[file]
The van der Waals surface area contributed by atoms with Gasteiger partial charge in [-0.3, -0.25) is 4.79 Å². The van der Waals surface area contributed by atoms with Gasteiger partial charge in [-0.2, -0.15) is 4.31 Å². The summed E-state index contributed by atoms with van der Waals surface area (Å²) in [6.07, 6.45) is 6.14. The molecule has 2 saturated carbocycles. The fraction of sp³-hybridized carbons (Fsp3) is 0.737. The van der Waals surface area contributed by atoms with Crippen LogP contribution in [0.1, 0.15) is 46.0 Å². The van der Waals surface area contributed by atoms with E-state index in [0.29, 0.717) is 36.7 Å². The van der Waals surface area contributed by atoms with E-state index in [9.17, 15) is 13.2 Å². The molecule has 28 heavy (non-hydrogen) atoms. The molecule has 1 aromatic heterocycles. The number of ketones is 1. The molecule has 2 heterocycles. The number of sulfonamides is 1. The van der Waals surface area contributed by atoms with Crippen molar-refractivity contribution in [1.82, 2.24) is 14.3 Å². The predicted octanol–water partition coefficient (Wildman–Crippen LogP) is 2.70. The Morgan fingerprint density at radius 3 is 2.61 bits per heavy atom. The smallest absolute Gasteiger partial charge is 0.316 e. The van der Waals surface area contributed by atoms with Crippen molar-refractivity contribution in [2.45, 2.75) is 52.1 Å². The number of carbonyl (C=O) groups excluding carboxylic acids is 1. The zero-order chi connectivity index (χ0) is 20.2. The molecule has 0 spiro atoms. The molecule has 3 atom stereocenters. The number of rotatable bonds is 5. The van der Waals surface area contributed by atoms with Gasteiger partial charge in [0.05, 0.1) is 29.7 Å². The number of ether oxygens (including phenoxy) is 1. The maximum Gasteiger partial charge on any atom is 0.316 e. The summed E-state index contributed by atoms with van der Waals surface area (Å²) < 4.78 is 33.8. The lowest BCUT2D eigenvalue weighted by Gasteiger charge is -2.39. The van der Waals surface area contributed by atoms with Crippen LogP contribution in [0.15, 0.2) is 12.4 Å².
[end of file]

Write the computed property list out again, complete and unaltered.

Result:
The van der Waals surface area contributed by atoms with Gasteiger partial charge in [-0.3, -0.25) is 4.79 Å². The van der Waals surface area contributed by atoms with Gasteiger partial charge in [-0.2, -0.15) is 4.31 Å². The summed E-state index contributed by atoms with van der Waals surface area (Å²) in [6.07, 6.45) is 6.14. The molecule has 2 saturated carbocycles. The fraction of sp³-hybridized carbons (Fsp3) is 0.737. The van der Waals surface area contributed by atoms with Crippen LogP contribution in [0.1, 0.15) is 46.0 Å². The van der Waals surface area contributed by atoms with E-state index in [0.29, 0.717) is 36.7 Å². The van der Waals surface area contributed by atoms with E-state index in [9.17, 15) is 13.2 Å². The molecule has 28 heavy (non-hydrogen) atoms. The molecule has 1 aromatic heterocycles. The number of ketones is 1. The molecule has 2 heterocycles. The number of sulfonamides is 1. The van der Waals surface area contributed by atoms with Crippen molar-refractivity contribution in [1.82, 2.24) is 14.3 Å². The predicted octanol–water partition coefficient (Wildman–Crippen LogP) is 2.70. The Morgan fingerprint density at radius 3 is 2.61 bits per heavy atom. The smallest absolute Gasteiger partial charge is 0.316 e. The van der Waals surface area contributed by atoms with Crippen molar-refractivity contribution in [2.45, 2.75) is 52.1 Å². The number of carbonyl (C=O) groups excluding carboxylic acids is 1. The zero-order chi connectivity index (χ0) is 20.2. The molecule has 0 spiro atoms. The molecule has 3 atom stereocenters. The number of rotatable bonds is 5. The van der Waals surface area contributed by atoms with Gasteiger partial charge in [0.05, 0.1) is 29.7 Å². The number of ether oxygens (including phenoxy) is 1. The maximum Gasteiger partial charge on any atom is 0.316 e. The summed E-state index contributed by atoms with van der Waals surface area (Å²) < 4.78 is 33.8. The lowest BCUT2D eigenvalue weighted by Gasteiger charge is -2.39. The van der Waals surface area contributed by atoms with Crippen LogP contribution in [0.15, 0.2) is 12.4 Å².